Now in Canada we obsess over pronunciation. A couple of decades ago there was virtually a national debate over Lithuania: Lith-YOO-ania or Lith-OO-ania. I believe it was Joe Clark who fell afoul of public opinion with a dodgy YOO version. I remember championing the OO side with some gusto, although I may have simply been unable to accept the articulation of a Conservative. After a great deal of taxpayer-subsidized research, the CBC made a ruling and, well, I seem to have forgotten what it was.
CBC announcers are given pronunciation guidelines. CNN announcers - not so much. They seem to wing it. For example, Qatar, usually pronounced something like kuh-TAR, is regulary called cutter on CNN. For that matter, American government officials often say cutter as well. Given the dominance of US TV, after a while the poor Qataris (kuh-TAR-ees) will probably give up and become KUT-ter-ees. That's certainly what happened to poor old al Qaeda - no AYE-EE left in that name.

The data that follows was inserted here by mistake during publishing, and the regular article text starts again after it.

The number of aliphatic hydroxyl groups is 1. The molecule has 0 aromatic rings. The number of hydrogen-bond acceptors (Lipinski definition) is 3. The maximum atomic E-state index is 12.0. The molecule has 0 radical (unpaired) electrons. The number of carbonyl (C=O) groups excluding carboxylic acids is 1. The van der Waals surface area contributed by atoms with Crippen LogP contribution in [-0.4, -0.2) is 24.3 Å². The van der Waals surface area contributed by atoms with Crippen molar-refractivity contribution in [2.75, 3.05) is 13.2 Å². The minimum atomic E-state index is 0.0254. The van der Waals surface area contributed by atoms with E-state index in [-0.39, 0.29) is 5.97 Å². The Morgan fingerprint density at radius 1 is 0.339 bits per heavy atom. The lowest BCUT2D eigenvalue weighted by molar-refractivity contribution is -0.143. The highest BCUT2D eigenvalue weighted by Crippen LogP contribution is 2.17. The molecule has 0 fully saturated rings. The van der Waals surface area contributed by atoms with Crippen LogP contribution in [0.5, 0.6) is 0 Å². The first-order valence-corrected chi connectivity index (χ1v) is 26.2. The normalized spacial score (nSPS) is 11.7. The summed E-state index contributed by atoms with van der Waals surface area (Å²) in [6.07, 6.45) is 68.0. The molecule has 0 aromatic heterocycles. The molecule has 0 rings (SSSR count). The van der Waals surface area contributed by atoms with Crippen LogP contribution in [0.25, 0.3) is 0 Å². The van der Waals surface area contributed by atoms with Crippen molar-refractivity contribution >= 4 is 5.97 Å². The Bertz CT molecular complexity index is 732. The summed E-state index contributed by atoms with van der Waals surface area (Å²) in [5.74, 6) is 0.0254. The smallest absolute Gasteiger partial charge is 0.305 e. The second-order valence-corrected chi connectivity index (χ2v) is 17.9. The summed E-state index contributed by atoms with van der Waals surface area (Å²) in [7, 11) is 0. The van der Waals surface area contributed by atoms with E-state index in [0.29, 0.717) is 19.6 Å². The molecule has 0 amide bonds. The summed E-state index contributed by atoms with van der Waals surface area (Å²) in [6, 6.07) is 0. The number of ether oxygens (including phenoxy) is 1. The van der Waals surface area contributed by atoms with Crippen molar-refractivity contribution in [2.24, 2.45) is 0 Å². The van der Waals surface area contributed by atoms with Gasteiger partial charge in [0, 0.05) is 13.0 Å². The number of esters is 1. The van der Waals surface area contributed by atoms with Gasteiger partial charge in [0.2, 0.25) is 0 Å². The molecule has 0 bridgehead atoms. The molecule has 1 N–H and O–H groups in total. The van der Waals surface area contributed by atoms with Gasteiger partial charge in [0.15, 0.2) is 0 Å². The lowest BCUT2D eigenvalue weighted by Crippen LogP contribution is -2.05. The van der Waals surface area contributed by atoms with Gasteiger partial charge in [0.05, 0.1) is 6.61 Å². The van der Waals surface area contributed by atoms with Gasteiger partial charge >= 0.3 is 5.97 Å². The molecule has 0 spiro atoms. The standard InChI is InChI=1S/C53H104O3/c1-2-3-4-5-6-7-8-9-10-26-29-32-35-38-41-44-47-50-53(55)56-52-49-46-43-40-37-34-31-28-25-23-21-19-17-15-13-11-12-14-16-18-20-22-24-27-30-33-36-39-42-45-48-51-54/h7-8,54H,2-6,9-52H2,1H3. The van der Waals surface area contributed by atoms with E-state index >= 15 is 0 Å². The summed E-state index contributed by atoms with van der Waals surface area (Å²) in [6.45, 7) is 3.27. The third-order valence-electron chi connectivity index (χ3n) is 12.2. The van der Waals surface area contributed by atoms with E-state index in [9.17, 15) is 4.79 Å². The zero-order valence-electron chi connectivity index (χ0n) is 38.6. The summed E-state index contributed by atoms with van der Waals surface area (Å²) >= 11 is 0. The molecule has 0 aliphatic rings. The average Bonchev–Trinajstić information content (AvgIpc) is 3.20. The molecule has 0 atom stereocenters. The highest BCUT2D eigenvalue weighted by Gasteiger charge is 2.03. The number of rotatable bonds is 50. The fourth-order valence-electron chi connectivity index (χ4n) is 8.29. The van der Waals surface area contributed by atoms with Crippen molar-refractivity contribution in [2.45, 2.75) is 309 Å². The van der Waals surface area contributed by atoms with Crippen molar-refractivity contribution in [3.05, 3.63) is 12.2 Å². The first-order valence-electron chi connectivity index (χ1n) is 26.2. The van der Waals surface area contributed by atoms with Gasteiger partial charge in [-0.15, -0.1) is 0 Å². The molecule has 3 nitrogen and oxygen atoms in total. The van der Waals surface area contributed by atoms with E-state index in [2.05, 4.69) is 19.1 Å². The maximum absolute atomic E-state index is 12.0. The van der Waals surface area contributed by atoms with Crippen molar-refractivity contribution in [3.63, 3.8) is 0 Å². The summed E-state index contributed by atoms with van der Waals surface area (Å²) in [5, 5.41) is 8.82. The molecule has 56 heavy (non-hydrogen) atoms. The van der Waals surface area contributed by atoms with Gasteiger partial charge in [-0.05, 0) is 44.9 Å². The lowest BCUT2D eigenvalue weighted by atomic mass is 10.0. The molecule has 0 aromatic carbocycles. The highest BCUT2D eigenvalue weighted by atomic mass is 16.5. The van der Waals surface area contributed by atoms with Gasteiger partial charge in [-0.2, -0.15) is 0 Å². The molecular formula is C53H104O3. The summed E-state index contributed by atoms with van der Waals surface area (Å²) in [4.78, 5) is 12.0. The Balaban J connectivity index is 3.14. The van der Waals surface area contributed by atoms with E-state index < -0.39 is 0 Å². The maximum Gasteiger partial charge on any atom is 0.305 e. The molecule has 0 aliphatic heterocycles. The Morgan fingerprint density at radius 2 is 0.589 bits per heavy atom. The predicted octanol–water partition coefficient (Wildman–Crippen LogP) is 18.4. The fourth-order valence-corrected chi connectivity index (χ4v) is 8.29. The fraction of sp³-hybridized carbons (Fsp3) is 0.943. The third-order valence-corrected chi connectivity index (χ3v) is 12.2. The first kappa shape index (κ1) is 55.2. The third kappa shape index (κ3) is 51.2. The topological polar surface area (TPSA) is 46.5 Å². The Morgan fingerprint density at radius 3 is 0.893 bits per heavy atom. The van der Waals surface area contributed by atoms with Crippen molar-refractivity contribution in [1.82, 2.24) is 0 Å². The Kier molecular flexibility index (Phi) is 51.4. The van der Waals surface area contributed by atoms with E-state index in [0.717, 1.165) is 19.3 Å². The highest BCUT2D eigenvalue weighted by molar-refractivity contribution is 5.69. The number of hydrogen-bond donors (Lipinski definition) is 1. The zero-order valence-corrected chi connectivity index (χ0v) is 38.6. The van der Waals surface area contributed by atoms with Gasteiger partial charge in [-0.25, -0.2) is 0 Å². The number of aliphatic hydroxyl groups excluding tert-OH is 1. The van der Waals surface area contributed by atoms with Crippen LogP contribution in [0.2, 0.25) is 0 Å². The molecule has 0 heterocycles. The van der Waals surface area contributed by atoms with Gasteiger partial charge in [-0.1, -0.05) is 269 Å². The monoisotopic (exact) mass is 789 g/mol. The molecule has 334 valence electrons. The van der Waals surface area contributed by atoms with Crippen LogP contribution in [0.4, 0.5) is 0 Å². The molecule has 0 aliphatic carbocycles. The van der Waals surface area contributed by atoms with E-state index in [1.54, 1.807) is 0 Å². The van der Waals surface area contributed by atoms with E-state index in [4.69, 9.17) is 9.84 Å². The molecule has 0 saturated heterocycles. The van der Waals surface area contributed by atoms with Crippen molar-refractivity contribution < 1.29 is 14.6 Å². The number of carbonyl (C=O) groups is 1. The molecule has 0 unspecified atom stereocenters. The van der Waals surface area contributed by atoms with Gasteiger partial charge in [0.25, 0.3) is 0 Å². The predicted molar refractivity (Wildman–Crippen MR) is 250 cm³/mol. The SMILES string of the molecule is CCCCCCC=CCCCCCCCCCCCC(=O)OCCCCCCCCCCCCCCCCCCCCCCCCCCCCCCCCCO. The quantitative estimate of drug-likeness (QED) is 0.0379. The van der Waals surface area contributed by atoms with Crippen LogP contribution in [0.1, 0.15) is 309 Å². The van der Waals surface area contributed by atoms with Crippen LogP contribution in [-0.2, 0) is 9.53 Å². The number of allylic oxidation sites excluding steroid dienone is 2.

Just guessing here, but the widespread disregard that American media has for the correct pronunciation of foreign words, isn't that based on a sense that Americans don't follow no furrin ways? This attitude has had some admirable effects - I am a great fan of American spelling and think it superior in all respects to British forms. But language is more than 99% about following and less than 1% about leading, and American visual media could show a little more respect for accepted pronunciation.